Art Basel 24 – 26 September 2021 Messe Basel
Frieze London 13 – 17 October 2021 Regent's Park
Matthew Krishanu 6 November – 17 December 2021 Preview: Friday 5 November Kurfürstenstraße 24/25, Berlin
A picture stuck in the mirror
Henry Art Gallery, University of Washington, Seattle
16 October 2021 – 6 March 2022
Moravian Gallery, Brno
Teatro San Martín, Buenos Aires
David Diao: Traces of Modernism
Gazelli Art House, London
7 September – 2 October 2021
University of Kentucky Art Museum, Lexington, Kentucky
10 August – 11 December 2021
Tanya Leighton, Berlin
17 September – 16 October 2021
The Common Guild, Glasgow
Yesterday we said tomorrow
Prospect 5 Triennial, New Orleans
23 October 2021 – 23 January 2022
Pictured as a Poem
KAI10 Arthena Foundation, Düsseldorf
17 October 2021 – 23 January 2022
John Smith, solo exhibition
Kunstmuseum Kloster Unser Lieben Frauen, Magdeburg, Germany
A Manual for Retaining Light in Dark Ages
Museum Abteiberg, Mönchengladbach
20 March – 25 September 2022
Publication: Myths and Manifestos
Published by Kunstverein München and Verlag der Buchhandlung Walther und Franz König
Masculinities: Liberation through Photography
Barbican Centre, London; Luma Foundation, Arles, and Martin Gropius Bau, Berlin
Tanya Leighton, Berlin, established in 2008, is dedicated to developing a cross-disciplinary, trans-generational gallery programme with off-site projects, in collaboration with artists, filmmakers, critics, art historians, and curators. Its international exhibition programme reflects a variety of opinions and practices as well as Leighton’s associations with American and British experimental cinema, artist’s film and video, performance, minimal and conceptual art.
Director: Vanessa Boni
Associate Director: Simon Gowing
Gallery Manager: Melanie Isabel García
Registrar: Henry Babbage
Finance Manager: Stefan Schuster
Gallery Assistant: Roberta Cotterli
Tanya Leighton Berlin
Kurfürstenstraße 156 & 24/25
Berlin 10785 DE
Tanya Leighton Los Angeles
4654 W Washington Blvd
LA 90016 CA
Open Tuesday – Saturday
11am – 6pm and by appointment
12 March – 17 April 2021, Tanya Leighton, Berlin
"Over the apparatus of the Spring is drawn A constructed festival of pulleys from sky." –W.S. Graham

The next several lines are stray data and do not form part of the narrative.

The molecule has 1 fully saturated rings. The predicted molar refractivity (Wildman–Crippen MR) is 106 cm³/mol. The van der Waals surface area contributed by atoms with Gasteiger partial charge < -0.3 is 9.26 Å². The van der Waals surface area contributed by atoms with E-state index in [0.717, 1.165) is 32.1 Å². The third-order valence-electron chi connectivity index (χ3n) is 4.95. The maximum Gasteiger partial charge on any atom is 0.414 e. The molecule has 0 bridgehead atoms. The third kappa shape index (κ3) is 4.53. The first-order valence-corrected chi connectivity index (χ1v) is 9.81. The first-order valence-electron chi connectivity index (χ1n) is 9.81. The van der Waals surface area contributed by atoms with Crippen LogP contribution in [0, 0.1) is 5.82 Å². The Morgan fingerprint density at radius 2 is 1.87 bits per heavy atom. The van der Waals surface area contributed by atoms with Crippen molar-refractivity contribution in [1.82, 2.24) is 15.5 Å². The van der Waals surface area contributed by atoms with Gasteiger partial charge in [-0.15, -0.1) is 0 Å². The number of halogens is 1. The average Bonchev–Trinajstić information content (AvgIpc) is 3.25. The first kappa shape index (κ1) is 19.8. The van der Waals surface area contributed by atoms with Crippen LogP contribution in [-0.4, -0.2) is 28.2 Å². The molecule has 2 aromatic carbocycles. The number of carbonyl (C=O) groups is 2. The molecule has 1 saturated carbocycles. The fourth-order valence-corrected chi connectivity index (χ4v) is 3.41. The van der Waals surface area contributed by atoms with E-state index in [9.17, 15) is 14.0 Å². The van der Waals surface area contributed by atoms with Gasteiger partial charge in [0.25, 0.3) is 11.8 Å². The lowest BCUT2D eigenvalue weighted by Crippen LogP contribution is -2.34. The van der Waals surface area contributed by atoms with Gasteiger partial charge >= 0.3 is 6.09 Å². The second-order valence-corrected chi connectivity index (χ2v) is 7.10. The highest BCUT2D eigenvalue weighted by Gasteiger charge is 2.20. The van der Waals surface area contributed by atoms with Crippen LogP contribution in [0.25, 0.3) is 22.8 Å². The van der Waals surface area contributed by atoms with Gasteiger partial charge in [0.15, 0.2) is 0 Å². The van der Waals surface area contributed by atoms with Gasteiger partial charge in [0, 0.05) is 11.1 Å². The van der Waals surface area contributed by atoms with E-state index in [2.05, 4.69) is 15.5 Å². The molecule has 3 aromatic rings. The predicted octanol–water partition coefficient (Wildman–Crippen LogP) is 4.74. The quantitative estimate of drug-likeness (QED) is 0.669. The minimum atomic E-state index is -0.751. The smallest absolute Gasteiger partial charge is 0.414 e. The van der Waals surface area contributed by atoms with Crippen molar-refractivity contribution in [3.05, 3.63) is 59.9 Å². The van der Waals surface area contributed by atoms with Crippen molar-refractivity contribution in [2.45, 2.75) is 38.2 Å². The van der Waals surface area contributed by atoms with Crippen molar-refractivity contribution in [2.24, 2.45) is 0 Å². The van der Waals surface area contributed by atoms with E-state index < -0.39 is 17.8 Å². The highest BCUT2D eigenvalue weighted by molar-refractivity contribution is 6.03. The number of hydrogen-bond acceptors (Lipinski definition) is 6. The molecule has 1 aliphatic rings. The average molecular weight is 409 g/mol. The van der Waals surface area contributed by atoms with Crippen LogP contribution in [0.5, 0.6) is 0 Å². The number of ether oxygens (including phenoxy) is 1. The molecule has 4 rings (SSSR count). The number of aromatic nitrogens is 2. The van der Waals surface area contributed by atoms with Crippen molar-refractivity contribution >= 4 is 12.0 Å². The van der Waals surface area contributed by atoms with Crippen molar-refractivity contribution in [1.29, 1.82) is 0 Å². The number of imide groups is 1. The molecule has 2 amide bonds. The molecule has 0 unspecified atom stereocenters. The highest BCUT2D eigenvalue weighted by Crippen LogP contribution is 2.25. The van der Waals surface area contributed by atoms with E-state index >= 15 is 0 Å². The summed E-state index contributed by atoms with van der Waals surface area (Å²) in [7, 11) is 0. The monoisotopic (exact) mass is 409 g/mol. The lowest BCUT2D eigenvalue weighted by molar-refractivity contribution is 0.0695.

Two figures lie on grass. A yellow sun is above a field. Blue clouds drift in sky. Light grows and fades as Earth changes its face, while horizons pretend to be straight. A party of lit planets are with a jaunty crescent moon. A sky is red, or we feel the sensation of heat.
Antonio Ballester Moreno’s paintings show events which shape our days, the weights and pulleys through which time takes place. We rarely watch in one swoop the full arc of the sun across the sky and daylight, among other things, interrupts our planetary scenes. Yet we live by these movements and love to track our time with them. The sun rises, bodies emerge into view, and light and seasons shift, inevitably to cycle back around.
The scale and stature of the human form are vital to these paintings. The things we know, we recognise in relation to our own moving, malleable bodies with sensing matter and light-shaping eyes. This work is grounded in perception, where things are seen as part of a greater whole. But it is easy not always to remember the rotation of Earth when the sun rises and sets.
Just as the human position is embedded in these paintings, so we interact with vast canvases in particularly human ways, recognising scenes in their forms and responding to their configurations from our own standing frame. Yet their perspective is often flattened and open-ended, affording us freedom also to imagine gazing down onto a sun or being high among the clouds.
Ballester Moreno’s use of colour is symbolic, though no less rooted in matter and substance. Light emerges from the sun and its yellowness spreads across earth and sky, so that one reflects the other. In one painting, ‘Half Sun’, yellow sky vibrates around a cut-away silvery gleam. In others, clouds are patterns of floating water globes which make shade. Light and watery blue make living green. Red brings another element: fire or warmth. The night sky hosts bodies of light.
You can feel the playfulness of the artist’s process. Cumulus shapes appear as if cut, resembling their collaged models. The paintings all, though, have a warm and rich material substance, having been made out of liquid paint applied in layers across fibrous unprepared jute. They do not hide that they are composed collections of ingredients; rather, they suggest the infinite possibilities their components could make. There is something imaginative and ‘picture-book’ in our response to them, conjuring up mid-states, anticipating future moods and complementary motifs, a kind of collective creativity being released.
Ballester Moreno’s paintings show a love for patterns, systems and abstracting processes. Like a number of twentieth-century artists, the reality he shows is visually condensed, a hand-built schema of colours and shapes. Yet his abstract forms are explicitly rooted in humanness and the natural world, often more like a kind of living landscape painting, romantic poem or image of the sublime. With both meditative calmness and the sense of slow constant change, they strike a delicate balance between movement and still restraint. But together, they form a collection of connected parts in conversation. A sense of cycles builds, and we might each take comfort from plotting our own days upon these succulent scenes.
– Rachel Rose Smith